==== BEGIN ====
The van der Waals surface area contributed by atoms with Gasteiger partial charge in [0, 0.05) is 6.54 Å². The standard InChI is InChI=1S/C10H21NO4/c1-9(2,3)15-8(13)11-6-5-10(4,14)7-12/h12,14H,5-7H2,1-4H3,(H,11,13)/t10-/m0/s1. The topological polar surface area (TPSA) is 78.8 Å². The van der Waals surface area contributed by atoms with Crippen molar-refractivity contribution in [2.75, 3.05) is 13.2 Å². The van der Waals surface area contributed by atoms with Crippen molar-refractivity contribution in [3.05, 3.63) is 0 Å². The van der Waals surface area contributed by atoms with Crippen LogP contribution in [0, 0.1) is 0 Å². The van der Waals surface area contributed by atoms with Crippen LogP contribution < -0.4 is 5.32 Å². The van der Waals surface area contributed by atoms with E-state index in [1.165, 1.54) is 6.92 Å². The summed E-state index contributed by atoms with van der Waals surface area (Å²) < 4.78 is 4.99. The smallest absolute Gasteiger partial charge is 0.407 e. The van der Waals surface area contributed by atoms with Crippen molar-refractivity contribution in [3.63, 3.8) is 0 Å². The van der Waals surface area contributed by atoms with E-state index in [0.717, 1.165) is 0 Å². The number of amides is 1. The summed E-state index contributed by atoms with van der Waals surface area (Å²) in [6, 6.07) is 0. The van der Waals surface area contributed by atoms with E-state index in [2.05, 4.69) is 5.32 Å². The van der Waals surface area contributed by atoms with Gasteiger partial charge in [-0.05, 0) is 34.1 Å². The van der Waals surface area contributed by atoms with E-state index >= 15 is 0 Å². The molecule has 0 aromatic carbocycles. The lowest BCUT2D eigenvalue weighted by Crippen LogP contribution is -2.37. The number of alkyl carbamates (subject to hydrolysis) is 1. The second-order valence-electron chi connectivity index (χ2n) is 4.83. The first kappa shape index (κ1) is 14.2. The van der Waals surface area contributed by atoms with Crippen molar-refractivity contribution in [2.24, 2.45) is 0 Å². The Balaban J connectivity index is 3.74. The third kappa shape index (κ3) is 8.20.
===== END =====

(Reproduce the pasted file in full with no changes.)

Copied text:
The van der Waals surface area contributed by atoms with Gasteiger partial charge in [0, 0.05) is 6.54 Å². The standard InChI is InChI=1S/C10H21NO4/c1-9(2,3)15-8(13)11-6-5-10(4,14)7-12/h12,14H,5-7H2,1-4H3,(H,11,13)/t10-/m0/s1. The topological polar surface area (TPSA) is 78.8 Å². The van der Waals surface area contributed by atoms with Crippen molar-refractivity contribution in [2.75, 3.05) is 13.2 Å². The van der Waals surface area contributed by atoms with Crippen molar-refractivity contribution in [3.05, 3.63) is 0 Å². The van der Waals surface area contributed by atoms with Crippen LogP contribution in [0, 0.1) is 0 Å². The van der Waals surface area contributed by atoms with Crippen LogP contribution < -0.4 is 5.32 Å². The van der Waals surface area contributed by atoms with E-state index in [1.165, 1.54) is 6.92 Å². The summed E-state index contributed by atoms with van der Waals surface area (Å²) < 4.78 is 4.99. The smallest absolute Gasteiger partial charge is 0.407 e. The van der Waals surface area contributed by atoms with Crippen molar-refractivity contribution in [3.63, 3.8) is 0 Å². The van der Waals surface area contributed by atoms with E-state index in [0.717, 1.165) is 0 Å². The number of amides is 1. The summed E-state index contributed by atoms with van der Waals surface area (Å²) in [6, 6.07) is 0. The van der Waals surface area contributed by atoms with E-state index in [2.05, 4.69) is 5.32 Å². The van der Waals surface area contributed by atoms with Gasteiger partial charge in [-0.05, 0) is 34.1 Å². The van der Waals surface area contributed by atoms with E-state index >= 15 is 0 Å². The molecule has 0 aromatic carbocycles. The lowest BCUT2D eigenvalue weighted by Crippen LogP contribution is -2.37. The number of alkyl carbamates (subject to hydrolysis) is 1. The second-order valence-electron chi connectivity index (χ2n) is 4.83. The first kappa shape index (κ1) is 14.2. The van der Waals surface area contributed by atoms with Crippen molar-refractivity contribution in [2.24, 2.45) is 0 Å². The Balaban J connectivity index is 3.74. The third kappa shape index (κ3) is 8.20.